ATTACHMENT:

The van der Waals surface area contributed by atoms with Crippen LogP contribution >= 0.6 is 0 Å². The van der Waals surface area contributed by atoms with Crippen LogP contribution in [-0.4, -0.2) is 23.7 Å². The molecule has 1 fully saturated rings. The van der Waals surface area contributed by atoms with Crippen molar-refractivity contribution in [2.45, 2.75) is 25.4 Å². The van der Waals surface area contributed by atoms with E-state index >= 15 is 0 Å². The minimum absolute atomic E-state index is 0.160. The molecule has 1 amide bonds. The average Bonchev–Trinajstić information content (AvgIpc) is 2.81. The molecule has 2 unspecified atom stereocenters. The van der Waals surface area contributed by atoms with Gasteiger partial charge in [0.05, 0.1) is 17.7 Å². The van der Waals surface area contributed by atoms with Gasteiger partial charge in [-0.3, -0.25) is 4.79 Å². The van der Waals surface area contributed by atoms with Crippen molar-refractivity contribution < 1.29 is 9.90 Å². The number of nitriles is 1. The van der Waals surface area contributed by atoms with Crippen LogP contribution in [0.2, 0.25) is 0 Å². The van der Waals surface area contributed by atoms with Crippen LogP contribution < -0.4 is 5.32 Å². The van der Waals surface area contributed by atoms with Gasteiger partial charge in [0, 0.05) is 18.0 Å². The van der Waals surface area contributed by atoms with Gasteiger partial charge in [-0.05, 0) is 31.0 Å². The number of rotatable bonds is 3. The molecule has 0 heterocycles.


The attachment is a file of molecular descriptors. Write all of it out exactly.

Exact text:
The van der Waals surface area contributed by atoms with Crippen LogP contribution >= 0.6 is 0 Å². The van der Waals surface area contributed by atoms with Crippen LogP contribution in [-0.4, -0.2) is 23.7 Å². The molecule has 1 fully saturated rings. The van der Waals surface area contributed by atoms with Crippen molar-refractivity contribution in [2.45, 2.75) is 25.4 Å². The van der Waals surface area contributed by atoms with E-state index >= 15 is 0 Å². The minimum absolute atomic E-state index is 0.160. The molecule has 1 amide bonds. The average Bonchev–Trinajstić information content (AvgIpc) is 2.81. The molecule has 2 unspecified atom stereocenters. The van der Waals surface area contributed by atoms with Gasteiger partial charge in [0.05, 0.1) is 17.7 Å². The van der Waals surface area contributed by atoms with Gasteiger partial charge in [-0.3, -0.25) is 4.79 Å². The van der Waals surface area contributed by atoms with Crippen molar-refractivity contribution < 1.29 is 9.90 Å². The number of nitriles is 1. The van der Waals surface area contributed by atoms with Crippen LogP contribution in [0.2, 0.25) is 0 Å². The van der Waals surface area contributed by atoms with Crippen LogP contribution < -0.4 is 5.32 Å². The van der Waals surface area contributed by atoms with Gasteiger partial charge in [0, 0.05) is 18.0 Å². The van der Waals surface area contributed by atoms with Gasteiger partial charge in [-0.05, 0) is 31.0 Å². The number of rotatable bonds is 3. The molecule has 0 heterocycles.